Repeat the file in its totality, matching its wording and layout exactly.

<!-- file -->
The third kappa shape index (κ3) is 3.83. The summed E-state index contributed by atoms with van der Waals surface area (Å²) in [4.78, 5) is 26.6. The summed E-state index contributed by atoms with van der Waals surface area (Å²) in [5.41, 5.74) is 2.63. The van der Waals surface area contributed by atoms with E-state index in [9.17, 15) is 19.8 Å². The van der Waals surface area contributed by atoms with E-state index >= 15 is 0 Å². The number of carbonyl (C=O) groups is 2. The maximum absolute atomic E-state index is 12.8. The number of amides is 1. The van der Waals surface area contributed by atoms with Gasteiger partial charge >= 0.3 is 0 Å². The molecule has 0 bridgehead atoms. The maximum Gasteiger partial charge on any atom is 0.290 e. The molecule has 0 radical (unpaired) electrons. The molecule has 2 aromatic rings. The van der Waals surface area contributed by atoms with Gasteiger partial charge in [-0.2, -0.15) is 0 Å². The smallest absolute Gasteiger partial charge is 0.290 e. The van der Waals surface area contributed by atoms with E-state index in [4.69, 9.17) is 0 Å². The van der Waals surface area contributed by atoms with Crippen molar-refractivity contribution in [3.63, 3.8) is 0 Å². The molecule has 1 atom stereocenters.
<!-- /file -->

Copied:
The third kappa shape index (κ3) is 3.83. The summed E-state index contributed by atoms with van der Waals surface area (Å²) in [4.78, 5) is 26.6. The summed E-state index contributed by atoms with van der Waals surface area (Å²) in [5.41, 5.74) is 2.63. The van der Waals surface area contributed by atoms with E-state index in [9.17, 15) is 19.8 Å². The van der Waals surface area contributed by atoms with E-state index >= 15 is 0 Å². The number of carbonyl (C=O) groups is 2. The maximum absolute atomic E-state index is 12.8. The number of amides is 1. The van der Waals surface area contributed by atoms with Gasteiger partial charge >= 0.3 is 0 Å². The molecule has 0 bridgehead atoms. The maximum Gasteiger partial charge on any atom is 0.290 e. The molecule has 0 radical (unpaired) electrons. The molecule has 2 aromatic rings. The van der Waals surface area contributed by atoms with Gasteiger partial charge in [-0.2, -0.15) is 0 Å². The smallest absolute Gasteiger partial charge is 0.290 e. The van der Waals surface area contributed by atoms with E-state index in [4.69, 9.17) is 0 Å². The van der Waals surface area contributed by atoms with Crippen molar-refractivity contribution in [3.63, 3.8) is 0 Å². The molecule has 1 atom stereocenters.